My cocker spaniel Lulu loves to play with a ball. She is the star at the dog park. She jumps, rolls and does amazing sudden stops to get the bright green tennis ball when I throw it to her. But there is one problem that will stop my dog cold. And this same problem can bring your productivity to a halt. It’s simply this one fact of life.
Dogs don’t have pockets.
This simple problem presents a real quandary to Lulu when she comes upon a stray ball at the dog park. She grabs it and struts around with it like a queen. Now if I throw her a ball, she doesn’t quite know what to do. She can only carry one thing at a time in her mouth.
- Should she drop the ball that she has and chase the other one?
- Keep the one she has and ignore the thrown one?
Lulu usually does what many of us do when presented with two options.
She keeps the ball in her mouth and sorta chases the other one.
This really messes her up. She wants the ball she has, and it keeps her from getting the new one. She sorta runs around the new ball and sniffs it, but very rarely will she pick it up. This means a couple of things for me as her owner. We have stopped playing. Now I have to chase down the ball I threw, and try to get the old ball out of her mouth. This usually takes some effort on my part.
The bottom line: Having two options stops her cold. She goes from the star of the dog park to a dog trying to figure things out. Until I take the old ball away, she can’t focus. Her playtime stops and it irritates me as her owner.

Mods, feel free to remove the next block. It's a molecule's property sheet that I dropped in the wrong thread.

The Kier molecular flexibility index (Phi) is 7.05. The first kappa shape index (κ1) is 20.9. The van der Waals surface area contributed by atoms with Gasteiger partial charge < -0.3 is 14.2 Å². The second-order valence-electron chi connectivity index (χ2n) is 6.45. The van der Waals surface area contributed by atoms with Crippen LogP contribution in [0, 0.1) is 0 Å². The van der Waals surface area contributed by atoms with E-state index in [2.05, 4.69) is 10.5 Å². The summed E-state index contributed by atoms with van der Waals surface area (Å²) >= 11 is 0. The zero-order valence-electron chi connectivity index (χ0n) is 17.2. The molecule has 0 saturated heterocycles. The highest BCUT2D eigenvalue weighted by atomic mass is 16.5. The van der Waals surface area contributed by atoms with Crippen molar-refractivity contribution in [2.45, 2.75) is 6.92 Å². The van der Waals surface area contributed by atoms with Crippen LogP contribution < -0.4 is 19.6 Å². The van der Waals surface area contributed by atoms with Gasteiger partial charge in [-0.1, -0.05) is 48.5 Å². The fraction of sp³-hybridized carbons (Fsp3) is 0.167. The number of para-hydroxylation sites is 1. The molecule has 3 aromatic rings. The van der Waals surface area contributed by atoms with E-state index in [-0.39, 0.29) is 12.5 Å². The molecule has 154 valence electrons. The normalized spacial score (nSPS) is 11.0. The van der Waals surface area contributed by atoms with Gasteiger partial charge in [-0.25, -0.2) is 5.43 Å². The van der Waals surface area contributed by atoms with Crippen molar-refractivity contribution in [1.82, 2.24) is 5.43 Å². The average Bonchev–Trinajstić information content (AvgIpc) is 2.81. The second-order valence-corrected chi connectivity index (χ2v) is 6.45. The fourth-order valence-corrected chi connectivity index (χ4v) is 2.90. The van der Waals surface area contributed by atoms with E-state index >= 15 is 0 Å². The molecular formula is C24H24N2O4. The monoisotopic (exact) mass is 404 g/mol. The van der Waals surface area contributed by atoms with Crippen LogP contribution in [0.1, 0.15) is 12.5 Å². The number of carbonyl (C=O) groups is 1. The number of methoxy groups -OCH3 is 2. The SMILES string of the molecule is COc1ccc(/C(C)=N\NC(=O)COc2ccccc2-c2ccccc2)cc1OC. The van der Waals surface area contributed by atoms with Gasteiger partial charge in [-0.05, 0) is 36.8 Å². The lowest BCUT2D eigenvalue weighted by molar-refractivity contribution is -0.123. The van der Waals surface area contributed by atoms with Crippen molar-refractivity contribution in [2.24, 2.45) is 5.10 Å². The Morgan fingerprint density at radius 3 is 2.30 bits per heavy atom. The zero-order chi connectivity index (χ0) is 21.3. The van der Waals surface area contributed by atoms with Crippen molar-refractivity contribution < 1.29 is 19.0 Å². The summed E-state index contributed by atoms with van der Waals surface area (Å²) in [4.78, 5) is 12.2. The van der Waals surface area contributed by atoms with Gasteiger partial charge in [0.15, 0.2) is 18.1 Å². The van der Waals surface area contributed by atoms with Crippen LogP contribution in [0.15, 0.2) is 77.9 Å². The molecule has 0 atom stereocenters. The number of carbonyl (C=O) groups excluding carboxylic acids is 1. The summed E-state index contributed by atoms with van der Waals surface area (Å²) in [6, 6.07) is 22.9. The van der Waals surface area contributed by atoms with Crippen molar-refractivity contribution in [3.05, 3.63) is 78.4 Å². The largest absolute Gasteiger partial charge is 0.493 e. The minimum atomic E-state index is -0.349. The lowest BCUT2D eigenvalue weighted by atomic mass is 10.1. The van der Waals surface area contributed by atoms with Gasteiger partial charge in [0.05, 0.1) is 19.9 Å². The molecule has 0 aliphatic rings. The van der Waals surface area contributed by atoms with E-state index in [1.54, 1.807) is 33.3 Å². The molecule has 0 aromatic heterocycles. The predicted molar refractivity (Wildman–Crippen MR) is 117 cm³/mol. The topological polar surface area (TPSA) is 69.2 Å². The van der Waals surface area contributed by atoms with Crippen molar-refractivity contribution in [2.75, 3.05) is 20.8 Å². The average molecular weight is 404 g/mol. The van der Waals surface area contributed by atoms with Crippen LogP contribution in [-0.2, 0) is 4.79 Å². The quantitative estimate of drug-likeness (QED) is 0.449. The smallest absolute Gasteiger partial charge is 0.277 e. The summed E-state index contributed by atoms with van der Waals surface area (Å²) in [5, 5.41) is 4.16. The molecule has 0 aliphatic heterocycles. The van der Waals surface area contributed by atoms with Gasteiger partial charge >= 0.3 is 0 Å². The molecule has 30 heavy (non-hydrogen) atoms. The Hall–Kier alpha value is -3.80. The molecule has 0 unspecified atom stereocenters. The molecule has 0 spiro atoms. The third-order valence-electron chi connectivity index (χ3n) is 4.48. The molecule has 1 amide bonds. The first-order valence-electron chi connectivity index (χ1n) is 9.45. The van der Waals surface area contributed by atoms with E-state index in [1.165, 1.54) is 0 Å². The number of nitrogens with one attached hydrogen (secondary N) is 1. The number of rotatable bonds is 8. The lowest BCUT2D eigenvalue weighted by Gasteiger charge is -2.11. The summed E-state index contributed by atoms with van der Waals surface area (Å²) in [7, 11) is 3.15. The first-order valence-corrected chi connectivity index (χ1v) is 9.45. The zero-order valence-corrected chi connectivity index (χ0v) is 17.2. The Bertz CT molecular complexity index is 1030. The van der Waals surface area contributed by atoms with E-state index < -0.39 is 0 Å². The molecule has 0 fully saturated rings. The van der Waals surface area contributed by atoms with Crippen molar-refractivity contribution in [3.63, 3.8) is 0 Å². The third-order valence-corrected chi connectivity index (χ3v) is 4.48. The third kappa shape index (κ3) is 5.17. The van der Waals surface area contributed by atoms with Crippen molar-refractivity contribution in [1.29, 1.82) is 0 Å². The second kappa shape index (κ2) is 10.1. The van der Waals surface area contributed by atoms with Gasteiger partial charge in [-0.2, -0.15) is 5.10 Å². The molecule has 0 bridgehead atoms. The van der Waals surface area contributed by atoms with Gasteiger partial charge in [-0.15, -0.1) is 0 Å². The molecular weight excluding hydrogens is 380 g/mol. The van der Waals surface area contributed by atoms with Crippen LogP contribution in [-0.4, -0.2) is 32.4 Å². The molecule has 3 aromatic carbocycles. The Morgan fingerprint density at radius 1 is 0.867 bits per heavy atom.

The truth of the matter is, that is exactly how our minds work. Our conscious mind can only process limited data. It works very well when focused on one object, project, or action at a time, but it slows down considerably when we try to do two similar tasks at once. Just like my dog, it’s best to put distractions aside and take action on just one item.
I’ve talked for years on this site about the power of focused productivity.
The one thing that works for me is the Power of 48 Minutes
It simply works like this
- Turn off all distractions (cell phone, internet, etc)
- Set a Timer for 48 Minutes
- Do one thing until the timer goes off
- Take a 12 minute break
- Repeat as necessary
This works great for longer projects like writing a book, studying for a test, or practicing a musical instrument. The cool thing about 48 minutes is that you can divide it up into many sections. It easily divides in half, thirds, all the way down into twenty four, two minute intervals.
If you want to learn about the power of single tasking, check out our Empower hour article here and download our helpful worksheets.
Focused Productivity will help you keep your eye on the ball.
Now to figure out how to give my dog pockets…
Question: Have you tried focused productivity?